A simple introduction to Debian package tags
Posted by Steve on Fri 22 Jul 2005 at 10:29
One of the new features being introduced into Debian's unstable distribution currently is a "tag" implementation. This allows small pieces of meta-data to be associated with each package in the archive, this data can be useful for searching, and finding new packages.
The historical way that the Debian archive has been managed has been to split it up into sections. There are a small number of sections available and each package belongs to one, and only one, section.
Whilst the sections allow a simple and efficient way of categorising software the system suffers from two main flaws:
- The sections are too coarse; not very fine-grained.
- A package can only belong to one section.
As a result of this various people have proposed expanding the number of available sections at different times. Another more flexible and open-ended solution has also been proposed several time; adding "tags" to packages to allow them to be described and categorised more fairly.
The tags system is now live in Debian's unstable distribution (codenamed Sid) and should make it into the Etch release.
I first noticed this by accident when viewing the description of a package with apt-cache. If you view, for example, the description of the tidy package you will see the tag information at the bottom:
skx@mystery:~$ apt-cache show tidy Package: tidy Priority: optional Section: web Installed-Size: 40 Maintainer: Jason Thomas
Architecture: i386 Version: 20050415-1 Depends: libc6 (>= 2.3.2.ds1-21), libtidy0 Suggests: tidy-doc Filename: pool/main/t/tidy/tidy_20050415-1_i386.deb Size: 17020 MD5sum: 983571c271b64f93b01903f56479a70d Description: HTML syntax checker and reformatter Corrects markup in a way compliant with the latest standards, and optimal for the popular browsers. It has a comprehensive knowledge of the attributes defined in the HTML 4.0 recommendation from W3C, and understands the US ASCII, ISO Latin-1, UTF-8 and the ISO 2022 family of 7-bit encodings. In the output: . * HTML entity names for characters are used when appropriate. * Missing attribute quotes are added, and mismatched quotes found. * Tags lacking a terminating '>' are spotted. * Proprietary elements are recognized and reported as such. * The page is reformatted, from a choice of indentation styles. . Tidy is a product of the World Wide Web Consortium. Tag: interface::commandline, use::checking, role::sw-utility, format::html, devel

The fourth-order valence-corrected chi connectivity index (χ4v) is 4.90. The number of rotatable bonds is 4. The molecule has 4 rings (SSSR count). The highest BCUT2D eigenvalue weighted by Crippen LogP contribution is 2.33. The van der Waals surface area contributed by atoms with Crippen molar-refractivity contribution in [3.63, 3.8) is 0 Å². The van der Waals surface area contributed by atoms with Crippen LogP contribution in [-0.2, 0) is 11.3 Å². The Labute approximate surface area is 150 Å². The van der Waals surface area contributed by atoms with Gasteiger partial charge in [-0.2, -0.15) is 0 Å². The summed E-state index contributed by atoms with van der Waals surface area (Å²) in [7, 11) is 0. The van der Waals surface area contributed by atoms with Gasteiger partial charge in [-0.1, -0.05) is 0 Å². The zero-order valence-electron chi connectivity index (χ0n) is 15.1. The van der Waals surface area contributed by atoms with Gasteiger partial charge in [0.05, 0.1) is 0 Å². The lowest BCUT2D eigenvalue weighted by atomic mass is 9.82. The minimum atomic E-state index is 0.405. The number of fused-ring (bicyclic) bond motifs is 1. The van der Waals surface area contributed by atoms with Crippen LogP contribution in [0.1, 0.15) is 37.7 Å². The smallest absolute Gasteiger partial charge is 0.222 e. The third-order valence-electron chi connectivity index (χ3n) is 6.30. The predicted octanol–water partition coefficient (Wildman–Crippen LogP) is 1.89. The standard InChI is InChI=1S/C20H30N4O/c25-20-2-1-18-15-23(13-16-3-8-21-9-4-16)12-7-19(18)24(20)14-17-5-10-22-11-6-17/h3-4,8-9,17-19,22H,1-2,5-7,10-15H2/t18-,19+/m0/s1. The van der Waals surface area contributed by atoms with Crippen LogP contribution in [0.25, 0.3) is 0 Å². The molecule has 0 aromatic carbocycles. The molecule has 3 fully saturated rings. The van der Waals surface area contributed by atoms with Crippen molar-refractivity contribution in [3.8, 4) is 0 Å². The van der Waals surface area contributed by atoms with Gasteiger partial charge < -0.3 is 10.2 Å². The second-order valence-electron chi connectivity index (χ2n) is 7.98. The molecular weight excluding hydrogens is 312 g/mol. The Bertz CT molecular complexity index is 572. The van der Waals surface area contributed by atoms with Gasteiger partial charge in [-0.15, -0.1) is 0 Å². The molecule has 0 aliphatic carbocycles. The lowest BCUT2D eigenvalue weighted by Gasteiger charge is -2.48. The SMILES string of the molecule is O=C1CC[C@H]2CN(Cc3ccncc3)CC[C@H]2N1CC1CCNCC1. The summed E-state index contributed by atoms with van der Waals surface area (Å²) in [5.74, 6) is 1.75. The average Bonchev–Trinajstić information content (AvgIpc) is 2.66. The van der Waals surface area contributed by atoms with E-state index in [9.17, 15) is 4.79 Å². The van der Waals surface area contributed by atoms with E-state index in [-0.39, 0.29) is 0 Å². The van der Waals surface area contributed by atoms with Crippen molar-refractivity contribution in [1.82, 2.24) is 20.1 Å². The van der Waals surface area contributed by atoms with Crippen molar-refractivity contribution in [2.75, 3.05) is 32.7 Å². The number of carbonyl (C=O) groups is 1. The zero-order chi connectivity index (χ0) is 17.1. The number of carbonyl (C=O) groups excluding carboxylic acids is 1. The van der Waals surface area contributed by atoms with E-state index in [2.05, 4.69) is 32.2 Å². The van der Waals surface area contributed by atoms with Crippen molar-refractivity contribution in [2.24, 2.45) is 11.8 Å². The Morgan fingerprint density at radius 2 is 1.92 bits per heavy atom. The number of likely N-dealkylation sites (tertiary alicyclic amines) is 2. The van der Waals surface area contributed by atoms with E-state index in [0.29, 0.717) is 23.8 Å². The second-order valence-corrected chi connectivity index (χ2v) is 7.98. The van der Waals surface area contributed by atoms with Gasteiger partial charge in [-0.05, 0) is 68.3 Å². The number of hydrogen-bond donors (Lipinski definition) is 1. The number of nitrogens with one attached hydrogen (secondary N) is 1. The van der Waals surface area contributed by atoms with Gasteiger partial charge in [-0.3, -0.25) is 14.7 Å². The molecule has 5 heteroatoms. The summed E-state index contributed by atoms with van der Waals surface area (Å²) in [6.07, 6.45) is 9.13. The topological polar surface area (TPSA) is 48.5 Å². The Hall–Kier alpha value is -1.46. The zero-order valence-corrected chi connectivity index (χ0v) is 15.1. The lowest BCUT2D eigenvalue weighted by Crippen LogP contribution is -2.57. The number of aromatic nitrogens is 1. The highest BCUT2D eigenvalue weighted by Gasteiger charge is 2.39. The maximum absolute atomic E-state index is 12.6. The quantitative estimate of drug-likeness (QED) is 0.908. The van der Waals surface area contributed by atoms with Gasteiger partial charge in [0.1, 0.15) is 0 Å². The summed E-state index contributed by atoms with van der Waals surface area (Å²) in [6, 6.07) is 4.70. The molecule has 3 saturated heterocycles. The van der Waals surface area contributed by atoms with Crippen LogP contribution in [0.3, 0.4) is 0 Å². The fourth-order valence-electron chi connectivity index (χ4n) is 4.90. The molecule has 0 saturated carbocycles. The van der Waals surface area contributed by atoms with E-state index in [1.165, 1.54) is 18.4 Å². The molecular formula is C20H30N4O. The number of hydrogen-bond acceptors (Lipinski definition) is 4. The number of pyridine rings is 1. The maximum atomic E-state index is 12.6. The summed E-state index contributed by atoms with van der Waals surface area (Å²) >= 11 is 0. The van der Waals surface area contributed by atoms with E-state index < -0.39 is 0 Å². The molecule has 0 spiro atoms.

As you can see the last line of the output includes various tags - giving some details about how it is used "interface::commandline", etc.
This information isn't contained in the Debian package itself, but instead it is contained inside the Packages file.
When you run "apt-get update", or "aptitude update" you connect to a number of repositories and download files which contain details about all the packages held on that repository, including their size, their description, etc, this information can be used to search for a package. Now this file also includes tag information.
The package lists are stored in the directory /var/lib/apt/lists, and are simple text files - You can examine them yourself if you wish to see the various "Tag:" entries.
If you wish you can now search for packages using the tags instead of any keywords which might be located inside the package description.
To do that you will need to install two new tools:
- debtags - Commandline interface to libdebtags functions and Debtags administration tool
- debtags-edit - GUI application to search and tag packages
Installing both packages can be accomplished via apt-get:
apt-get install debtags debtags-edit
(Or "aptitude install debtags debtags-edit" - if you prefer aptitude.)
Once the debtags package has been installed you can conduct queries against the tags. Such as finding packages related to others.
For example you might be interested in seeing which package is related to bash:
skx@mystery:~$ debtags related bash bash3 - The GNU Bourne Again SHell (Version 3)
You can also search for packages which are related to IMAP mail:
skx@mystery:~$ debtags grep mail::imap mutt: application, interface::text-mode, made-of::lang-c, mail::imap, mail::pop, protocol::imap, protocol::ipv6, protocol::pop, role::sw-client, uitoolkit::ncurses, works-with::mail nail: interface::commandline, interface::shell, mail::imap, mail::list, mail::pop, mail::smtp, protocol::imap, protocol::pop, protocol::smtp, role::sw-client, special::completely-tagged, use::transmission, works-with::mail cyrus21-imapd: interface::daemon, mail::filters, mail::imap, network::service, protocol::imap, protocol::ipv6, role::sw-server, works-with::mail imapproxy: interface::daemon, mail::imap, protocol::imap, use::proxying squirrelmail: interface::web, made-of::lang-php, mail::imap, protocol::imap, works-with::mail getmail4: mail::imap, mail::pop, protocol::imap, protocol::pop, protocol::ssl
How did I know that mail::imap was the tag used for describing mail and IMAP ? That was the result of a "tagsearch":
skx@mystery:~$ debtags tagsearch mail mail::TODO - Need an extra tag mail::filters - Filters mail::imap - Mail access via IMAP mail::list - Mailing Lists mail::notification - Notification mail::pop - Mail access via POP3 mail::smtp - Mail transfer via SMTP media::mail - Email protocol::pop - Mail access via POP3 protocol::smtp - SMTP Simple Mail Transport Protocol works-with::mail - Email
There are several other options, perhaps the best way to learn more is to read the manpage by running "man debtags".
For much more detailed information please consult: